* MSCI world share index at 1-week high after Chinese data lift
* U.S. stocks seen firmer with Dow index at a record level
* Japan’s Nikkei climbs to 5-year high on BOJ stimulus plan
* Yen near multi-year lows vs major currencies, euro climbs
By Richard Hubbard
LONDON, April 10 (Reuters) - Strong Chinese import data and Japan’s economic stimulus package helped to lift world equity markets to a one-week high on Wednesday and sent the yen to a three-year low against the euro.
Wall Street was poised to set fresh records when it opens with the broad S&P 500 index just half a percentage point away from its all-time high and stock index futures pointing up.
Sentiment was lifted by trade data from China that showed a surprisingly sharp surge in imports, seen as a signal that the domestic demand needed to drive a recovery in the world’s second largest economy was gathering pace.
The data boosted mining and basic resources stocks, and supported industrial commodities including oil, aluminium and nickel. However, some analysts said slow export growth in the data left a more mixed picture on the global economic outlook.
“Exports to the U.S. and Europe were a bit disappointing, so on the whole, I would say it’s more a mixed bag than a very positive bag of data.” said Adrian van Tiggelen, senior investment specialist at ING Investment Management.
The MSCI all-world share index,, which tracks stocks in 45 countries, rose 0.5 percent to its highest level since April 3 while Japan’s key Nikkei index ended 0.7 percent higher at its highest close since August 2008.
The gains also followed Wall Street’s strong session on Tuesday when the Dow Jones industrial average posted a record closing high as investors were encouraged by a promising start to the earnings season.
Europe’s FTSEurofirst 300 index had risen by about one percent by midday, while across the region London’s FTSE 100 , the Paris CAC-40 and Frankfurt’s DAX rose by 0.8 to 1.2 percent.
European markets were also bolstered by growing hopes of an interest rate cut by the European Central Bank, and signs of progress in dealing with the region’s debt crisis after international lenders said Ireland and Portugal should get more time to repay their bailout loans.
Recent weakness in U.S. jobs data has also increased expectations that minutes from the Federal Reserve’s most recent policy meeting, due out at 1800 GMT, will show the central bank sticking with its aggressive monetary easing policy.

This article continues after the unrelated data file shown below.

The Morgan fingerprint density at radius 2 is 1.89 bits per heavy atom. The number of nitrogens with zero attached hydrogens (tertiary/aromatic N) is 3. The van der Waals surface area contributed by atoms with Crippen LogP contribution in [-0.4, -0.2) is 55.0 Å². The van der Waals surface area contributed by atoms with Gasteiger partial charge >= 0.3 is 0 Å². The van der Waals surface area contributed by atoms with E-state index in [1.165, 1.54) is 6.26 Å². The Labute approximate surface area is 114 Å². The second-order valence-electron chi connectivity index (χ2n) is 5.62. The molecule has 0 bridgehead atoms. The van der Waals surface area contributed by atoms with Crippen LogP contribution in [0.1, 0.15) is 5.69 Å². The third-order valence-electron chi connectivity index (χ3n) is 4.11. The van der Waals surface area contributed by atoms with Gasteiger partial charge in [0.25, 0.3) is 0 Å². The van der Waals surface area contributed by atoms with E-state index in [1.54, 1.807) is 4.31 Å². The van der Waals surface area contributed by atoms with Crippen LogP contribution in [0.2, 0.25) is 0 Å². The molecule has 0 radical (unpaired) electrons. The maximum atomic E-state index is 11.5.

In the currency markets, the yen hit a more than three-year low against the euro and edged closer to 100 to the dollar as it extended a slide triggered by the Bank of Japan’s (BOJ) massive monetary easing plan unveiled last Thursday.
The euro is being supported by speculation that Japanese investors, looking for higher returns as the BOJ action depresses domestic yields, may turn to euro zone bonds.
“There is some talk that people are dumping Japanese assets and hunting for yields (with euro zone assets), and it is probably on the back of this the euro has been supported,” said Vasileios Gkionakis, global head of FX strategy at UniCredit.
The common currency was up 0.4 percent against the yen to about 130 yen and reached a one-month high against a mostly steady dollar of around $1.31.
The greenback also rose against the yen, gaining 0.3 percent to 99.35 yen but was being held back from making further gains by large currency options close to the 100 mark.
These options contracts have generated demand from banks to buy the yen and sell dollars to protect their exposure, and once they expire the dollar could surge.
Comments from Bank of Japan Governor Haruhiko Kuroda, indicating that the central bank had taken all necessary steps for now to achieve its inflation target, helped the yen recover some of its losses during European trading.
The dollar has jumped around 7 percent against the yen since Thursday’s BOJ announcement that it would pump about $1.4 trillion into the economy and double Japan’s monetary base in two years to defeat deflation.
The prospect of huge purchases of Japanese government bonds (JGBs) by the BOJ is seen as likely to send investors on a hunt for higher returns in assets denominated in currencies other than the rapidly-weakening yen.
Japanese government bond futures fell so sharply on Wednesday that the Tokyo Stock Exchange had to halt trading briefly while the 10-year cash bond yield rose to a four-week high.
However, highly-rated euro zone bond yields, which have fallen on the hopes of Japanese demand, recovered from their lows when a wave of newly-issued bonds absorbed much of the buying.
Around 9 billion euros’ worth of top-rated debt was sold, adding to 14 billion euros of bonds issued on Tuesday. The U.S. Treasury also plans to sell $21 billion in 10-year notes later and will sell $13 billion of 30-year bonds on Thursday.
U.S. T-note yields were 1.7 basis points higher on the day at 1.76 percent, while German 10-year yields were 2 basis points higher at 1.28 percent.
In the oil market the signs of a strengthening Chinese economy added to support from geopolitical concerns, especially growing tension on the Korean peninsula and in the Middle East.
North Korea, which has threatened war, has moved a long-range missile in readiness for a possible test launch while Iran, engaged in a dispute with Western nations over its nuclear programme, said it had begun operations at two uranium mines.
However signs of growing oil stockpiles were weighing on crude prices, leaving Brent futures down 0.5 percent at $105.65 per barrel. U.S. crude fell 0.55 percent to $93.65 a barrel.
Industrial metals, meanwhile, were adding to recent gains, helped by the improving trade data from top consumer China.
Aluminium rose 0.25 percent to $1,923.75 a tonne, zinc added 0.5 percent to $1,930, lead gained 0.9 percent to $2,108 and tin edged up 0.02 percent to $22,975.